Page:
Here’s a deal: trade your lucrative distribution arrangements for TV syndication and post-theatrical film runs for a digital-streaming service that won’t even have access to all your much admired content for years to come, and must compete with entrenched former partners for consumers’ limited subscription dollars.
That’s basically the bet Disney is about to make when it stops selling its films and TV shows in late 2019 to syndicators, premium- and basic-cable and broadcast outlets, so it can use them to fill out its own streaming service, according to Ken Ziffren, one of Hollywood’s consummate insiders.
In a lengthy Hollywood Reporter op-ed analyzing the follow-on effects of Disney’s shift from traditional entertainment wholesaler to direct-to-consumer digital purveyor, Ziffren suggested that Disney is “betting the ranch” on a “radical change” from the rest of Hollywood, change that may take years to pay off.
Ziffren acknowledged he is making “educated guesses” about what Disney ultimately will roll out, but given his central position as a Hollywood dealmaker for five decades, he’s definitely the guy who could make those guesses. And I think he’s dead on in his evaluation of the challenges ahead for Disney, even if he’s understandably generous regarding the long-term attractiveness of Disney’s content and likely consumer interest.
Ziffren, a top entertainment attorney, has represented corporate clients including the NFL, Starz, and DirecTV; helped settle the devastating writers strike a decade ago, and more recently was Los Angeles Mayor Eric Garcetti’s “film czar,” helping secure a major expansion of state tax incentives for film and TV production.
In Disney’s shift from selling to the highest bidder to channeling content onto its SVOD services (beyond next year’s new service, it’s also gaining control of Hulu through its $71 billion Fox acquisition, and already has launched ESPN+), the company faces a series of complicated challenges, affecting billions of dollars and long-time Hollywood relationships and partnerships:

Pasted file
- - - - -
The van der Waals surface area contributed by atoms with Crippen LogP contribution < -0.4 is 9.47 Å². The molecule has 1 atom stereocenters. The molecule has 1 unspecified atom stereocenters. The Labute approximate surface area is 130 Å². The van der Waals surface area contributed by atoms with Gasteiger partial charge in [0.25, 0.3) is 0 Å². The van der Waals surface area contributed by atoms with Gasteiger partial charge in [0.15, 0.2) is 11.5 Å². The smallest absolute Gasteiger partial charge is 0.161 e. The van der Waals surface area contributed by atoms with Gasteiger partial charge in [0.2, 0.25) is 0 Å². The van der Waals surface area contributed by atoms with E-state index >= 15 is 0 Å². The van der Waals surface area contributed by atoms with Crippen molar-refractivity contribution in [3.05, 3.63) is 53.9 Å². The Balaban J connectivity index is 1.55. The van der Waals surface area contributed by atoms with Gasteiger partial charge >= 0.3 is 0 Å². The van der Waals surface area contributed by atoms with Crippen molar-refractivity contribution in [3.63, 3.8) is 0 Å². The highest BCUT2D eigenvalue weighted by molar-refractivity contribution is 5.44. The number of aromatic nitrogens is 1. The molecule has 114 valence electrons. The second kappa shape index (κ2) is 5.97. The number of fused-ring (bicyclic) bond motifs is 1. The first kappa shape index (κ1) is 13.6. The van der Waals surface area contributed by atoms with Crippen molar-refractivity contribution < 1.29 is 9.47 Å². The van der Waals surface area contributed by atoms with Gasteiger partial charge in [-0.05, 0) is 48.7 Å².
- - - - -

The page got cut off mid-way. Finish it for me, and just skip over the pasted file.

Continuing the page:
“…a hit movie like Black Panther or Incredibles 2 probably generates more than $150 million from licensing to premium pay and ad-supported linear television over roughly nine years, commencing seven or eight months after its initial theatrical release,” Ziffren wrote. “Disney will be giving that up in exchange for a hoped-for profit margin on subscription revenue that domestically will run around $6 to $8 per subscriber per month. This is betting the ranch!”
Making up those billions won’t be simple, Ziffren wrote, even with all the public appetite for great content from Disney units such as Marvel, Pixar, LucasArts, the Disney Channel, ABC and Freeform. The challenges include:
- Disney would no longer be extracting additional revenue from outside distributors such as basic and premium cable operators and streaming services after its films and TV shows have their initial run. Direct-to-consumer represents a very different business, with a very different set of customer expectations (ask anyone who’s run a customer-service operation).